Obituary: Henry Straker

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The Independent Online
Henry Palmer Straker, teacher and broadcaster: born 27 August 1911; teacher, Bishops Diocesan College Rondesbosch 1935; South African Broadcasting Service 1938; Empire Service BBC 1939; Bucks Light Infantry 1940; Colonial Service 1945; BBC Paris Office 1949; BBC New York Office 1951; Assistant Head of Light Programme 1952-66; died Deal 7 April 1993.

HENRY STRAKER had a distinguished career as a broadcaster and planner for BBC Radio. His organising flair and innovative ideas made him responsible for a wide range of programmes, from the first radio soaps - Mrs Dale's Diary and The Archers - to the early editions of Alistair Cooke's Letter From America. Though much of his early work was overseas, his later years were spent as Assistant Head of the then Light Programme until he retired in 1966.

Educated at Westminster, Straker went on to Christ Church, Oxford. In 1935 he took an appointment in South Africa as English and History Master at Bishops Diocesan College, Rondesbosch which he combined with singing with the Cape Town Orchestra. In 1938 he joined the South African Broadcasting Service and became something of a celebrity with his Young Ideas programme. (He was delighted, last year, to receive a fan letter from a South African woman who still remembered his programmes of 55 years ago.)

On his return to Britain in 1939, he joined the Empire Service of the BBC. While announcing the evacuation of Dunkirk, he was given the additional news of several bomb outrages by the IRA in public lavatories in London where, although there were no injuries, 'several gentlemen suffered severe shock'. Unable to complete the sentence, Straker just managed to say - 'That is the end of the news.' This was relayed to the concert hall where the Empire Orchestra began their live transmission with audible mirth.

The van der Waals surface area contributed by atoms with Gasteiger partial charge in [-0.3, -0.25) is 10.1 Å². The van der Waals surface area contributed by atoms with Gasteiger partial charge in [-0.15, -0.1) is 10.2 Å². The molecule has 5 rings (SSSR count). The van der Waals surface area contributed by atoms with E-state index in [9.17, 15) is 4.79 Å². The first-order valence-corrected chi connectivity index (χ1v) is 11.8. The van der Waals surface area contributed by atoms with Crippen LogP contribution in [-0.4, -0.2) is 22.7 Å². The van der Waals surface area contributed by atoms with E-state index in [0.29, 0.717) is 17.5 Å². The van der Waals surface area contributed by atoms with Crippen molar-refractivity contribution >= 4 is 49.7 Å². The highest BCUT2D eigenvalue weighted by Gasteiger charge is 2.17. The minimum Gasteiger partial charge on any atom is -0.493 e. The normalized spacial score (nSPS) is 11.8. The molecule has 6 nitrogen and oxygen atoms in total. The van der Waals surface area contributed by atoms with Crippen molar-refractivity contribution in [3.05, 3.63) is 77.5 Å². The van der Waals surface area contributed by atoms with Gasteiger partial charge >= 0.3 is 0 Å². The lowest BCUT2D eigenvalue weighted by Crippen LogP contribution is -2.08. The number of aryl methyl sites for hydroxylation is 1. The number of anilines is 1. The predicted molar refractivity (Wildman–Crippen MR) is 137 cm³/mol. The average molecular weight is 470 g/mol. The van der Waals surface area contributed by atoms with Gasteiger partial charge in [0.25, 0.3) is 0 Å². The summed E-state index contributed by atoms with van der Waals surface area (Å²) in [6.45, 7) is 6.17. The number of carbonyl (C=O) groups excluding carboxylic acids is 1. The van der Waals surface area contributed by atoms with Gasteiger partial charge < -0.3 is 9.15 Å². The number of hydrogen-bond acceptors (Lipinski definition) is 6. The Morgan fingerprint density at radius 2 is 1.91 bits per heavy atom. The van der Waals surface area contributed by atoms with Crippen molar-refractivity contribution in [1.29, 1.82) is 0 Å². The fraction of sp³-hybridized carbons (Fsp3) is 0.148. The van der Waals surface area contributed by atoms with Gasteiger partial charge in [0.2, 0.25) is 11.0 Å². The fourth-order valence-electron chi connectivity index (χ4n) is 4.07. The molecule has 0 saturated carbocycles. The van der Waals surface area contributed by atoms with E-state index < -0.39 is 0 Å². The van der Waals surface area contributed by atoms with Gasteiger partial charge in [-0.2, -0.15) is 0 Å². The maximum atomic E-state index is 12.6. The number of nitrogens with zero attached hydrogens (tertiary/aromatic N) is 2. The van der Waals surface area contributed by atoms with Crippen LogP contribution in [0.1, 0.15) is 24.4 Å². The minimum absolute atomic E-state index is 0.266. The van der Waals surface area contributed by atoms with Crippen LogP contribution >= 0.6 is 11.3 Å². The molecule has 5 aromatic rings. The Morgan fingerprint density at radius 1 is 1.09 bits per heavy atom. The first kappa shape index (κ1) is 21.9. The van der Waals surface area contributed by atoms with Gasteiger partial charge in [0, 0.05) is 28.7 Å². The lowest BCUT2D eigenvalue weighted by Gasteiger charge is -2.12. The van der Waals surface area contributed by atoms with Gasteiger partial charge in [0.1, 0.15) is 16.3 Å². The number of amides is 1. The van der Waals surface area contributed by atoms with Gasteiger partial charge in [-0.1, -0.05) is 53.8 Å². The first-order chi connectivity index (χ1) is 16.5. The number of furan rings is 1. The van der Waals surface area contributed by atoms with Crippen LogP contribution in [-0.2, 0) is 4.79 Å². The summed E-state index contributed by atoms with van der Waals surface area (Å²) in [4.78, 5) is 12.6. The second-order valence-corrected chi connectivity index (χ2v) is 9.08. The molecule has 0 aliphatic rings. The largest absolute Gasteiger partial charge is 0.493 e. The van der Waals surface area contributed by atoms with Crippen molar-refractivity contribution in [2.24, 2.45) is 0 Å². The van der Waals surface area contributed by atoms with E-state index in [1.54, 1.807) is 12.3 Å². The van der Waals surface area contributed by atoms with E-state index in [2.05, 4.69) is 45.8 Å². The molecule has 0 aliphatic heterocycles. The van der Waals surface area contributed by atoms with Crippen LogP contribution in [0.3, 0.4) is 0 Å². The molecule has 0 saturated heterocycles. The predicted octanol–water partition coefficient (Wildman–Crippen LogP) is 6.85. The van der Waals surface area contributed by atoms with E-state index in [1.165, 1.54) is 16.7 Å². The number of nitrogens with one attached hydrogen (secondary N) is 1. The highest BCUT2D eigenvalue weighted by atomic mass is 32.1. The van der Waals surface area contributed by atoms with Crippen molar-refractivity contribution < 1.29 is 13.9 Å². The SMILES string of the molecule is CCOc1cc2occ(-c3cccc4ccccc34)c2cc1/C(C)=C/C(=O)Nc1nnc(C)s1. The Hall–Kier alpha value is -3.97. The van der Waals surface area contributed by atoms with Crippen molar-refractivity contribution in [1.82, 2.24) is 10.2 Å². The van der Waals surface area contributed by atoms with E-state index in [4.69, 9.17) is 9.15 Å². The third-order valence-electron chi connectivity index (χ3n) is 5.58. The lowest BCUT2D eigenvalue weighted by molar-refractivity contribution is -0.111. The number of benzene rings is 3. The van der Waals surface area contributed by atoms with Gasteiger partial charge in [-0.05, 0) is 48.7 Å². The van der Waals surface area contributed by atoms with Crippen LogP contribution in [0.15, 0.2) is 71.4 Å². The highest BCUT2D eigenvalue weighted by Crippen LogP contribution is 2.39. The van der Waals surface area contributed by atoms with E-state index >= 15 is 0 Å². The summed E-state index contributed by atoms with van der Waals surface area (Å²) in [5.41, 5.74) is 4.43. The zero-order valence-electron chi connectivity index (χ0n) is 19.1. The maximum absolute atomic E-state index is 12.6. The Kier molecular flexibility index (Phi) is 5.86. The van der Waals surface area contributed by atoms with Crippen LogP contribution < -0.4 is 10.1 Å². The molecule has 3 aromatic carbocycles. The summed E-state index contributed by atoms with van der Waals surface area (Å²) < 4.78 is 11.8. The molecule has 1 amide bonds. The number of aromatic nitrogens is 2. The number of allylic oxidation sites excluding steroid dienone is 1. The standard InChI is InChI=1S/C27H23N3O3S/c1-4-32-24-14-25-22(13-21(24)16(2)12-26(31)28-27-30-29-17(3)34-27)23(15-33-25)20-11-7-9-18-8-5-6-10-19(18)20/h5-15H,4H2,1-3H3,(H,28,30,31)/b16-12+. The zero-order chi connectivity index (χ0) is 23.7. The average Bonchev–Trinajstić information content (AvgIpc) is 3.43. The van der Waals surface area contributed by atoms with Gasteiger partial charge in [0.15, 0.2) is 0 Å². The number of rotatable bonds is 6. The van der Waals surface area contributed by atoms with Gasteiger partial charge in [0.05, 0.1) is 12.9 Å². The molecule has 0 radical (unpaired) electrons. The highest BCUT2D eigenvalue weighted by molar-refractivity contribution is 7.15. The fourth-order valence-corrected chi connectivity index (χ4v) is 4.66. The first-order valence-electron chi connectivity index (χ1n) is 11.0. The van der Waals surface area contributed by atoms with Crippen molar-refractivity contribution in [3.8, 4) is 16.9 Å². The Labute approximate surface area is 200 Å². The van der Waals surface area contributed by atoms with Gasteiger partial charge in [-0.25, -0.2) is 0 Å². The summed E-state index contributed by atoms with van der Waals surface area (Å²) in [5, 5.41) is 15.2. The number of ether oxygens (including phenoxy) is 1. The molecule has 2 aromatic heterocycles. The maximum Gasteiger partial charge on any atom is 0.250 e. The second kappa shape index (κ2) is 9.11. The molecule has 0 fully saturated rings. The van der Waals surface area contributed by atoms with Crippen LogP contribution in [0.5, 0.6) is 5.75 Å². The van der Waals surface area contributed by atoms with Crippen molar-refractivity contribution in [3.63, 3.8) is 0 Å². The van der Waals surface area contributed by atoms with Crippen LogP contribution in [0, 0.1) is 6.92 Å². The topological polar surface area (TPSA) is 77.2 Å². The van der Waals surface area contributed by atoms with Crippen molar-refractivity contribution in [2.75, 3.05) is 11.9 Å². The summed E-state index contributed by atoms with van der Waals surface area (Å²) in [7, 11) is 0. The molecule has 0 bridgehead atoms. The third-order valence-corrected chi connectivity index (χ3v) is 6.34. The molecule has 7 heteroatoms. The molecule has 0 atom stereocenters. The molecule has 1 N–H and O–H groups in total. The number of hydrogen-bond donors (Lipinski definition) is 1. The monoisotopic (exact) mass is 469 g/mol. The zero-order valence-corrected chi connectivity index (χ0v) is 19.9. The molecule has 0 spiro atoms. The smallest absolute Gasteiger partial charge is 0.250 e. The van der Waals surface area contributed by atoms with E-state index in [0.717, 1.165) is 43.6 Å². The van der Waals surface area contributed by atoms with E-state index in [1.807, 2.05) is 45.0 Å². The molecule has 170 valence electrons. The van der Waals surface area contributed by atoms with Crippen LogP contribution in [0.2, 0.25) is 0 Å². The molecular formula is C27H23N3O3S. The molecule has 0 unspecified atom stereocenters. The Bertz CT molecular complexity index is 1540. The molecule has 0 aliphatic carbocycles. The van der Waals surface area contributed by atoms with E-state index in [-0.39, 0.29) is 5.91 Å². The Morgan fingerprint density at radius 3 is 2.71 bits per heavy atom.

The result of this lapse was not, as Straker expected, the end of his career but a fan letter from Barbados saying it was a great boost to morale to know that Britain had not lost its sense of humour. In 1940 he volunteered for service with the Oxford and Bucks Light Infantry. Though surprised to find himself posted to Kenya for the duration, he set about running a leave centre for the troops and formed an entertainment unit with an orchestra of Italian prisoners of war.

He returned briefly to Broadcasting House after the war but was seconded by the Colonial Office for tours of duty in Nigeria, Ghana, Sierra Leone, Cyprus, Malta, British Guyana and Jamaica, where he spent three years in educational broadcasting.

He became head of the BBC Paris office until 1949 and held a similar post in New York until 1951. During the Dewey-Truman election campaign, when the polls predicted a Dewey triumph, Straker advised Alistair Cooke to leave the last two minutes of his Letter From America unrecorded. So when Truman was elected President, Cooke was able to add a postscript. He gave Straker one of the few copies of An Evening With Alistair Cooke, a recording in which he plays and sings at the piano. On his return, Straker became assistant head of the Light Programme.

Henry Straker will be remembered by colleagues and friends as a kindly, generous man with an acute sense of humour. Recently, he was gratified to note the returning popularity of radio as an alternative to television.

(Photograph omitted)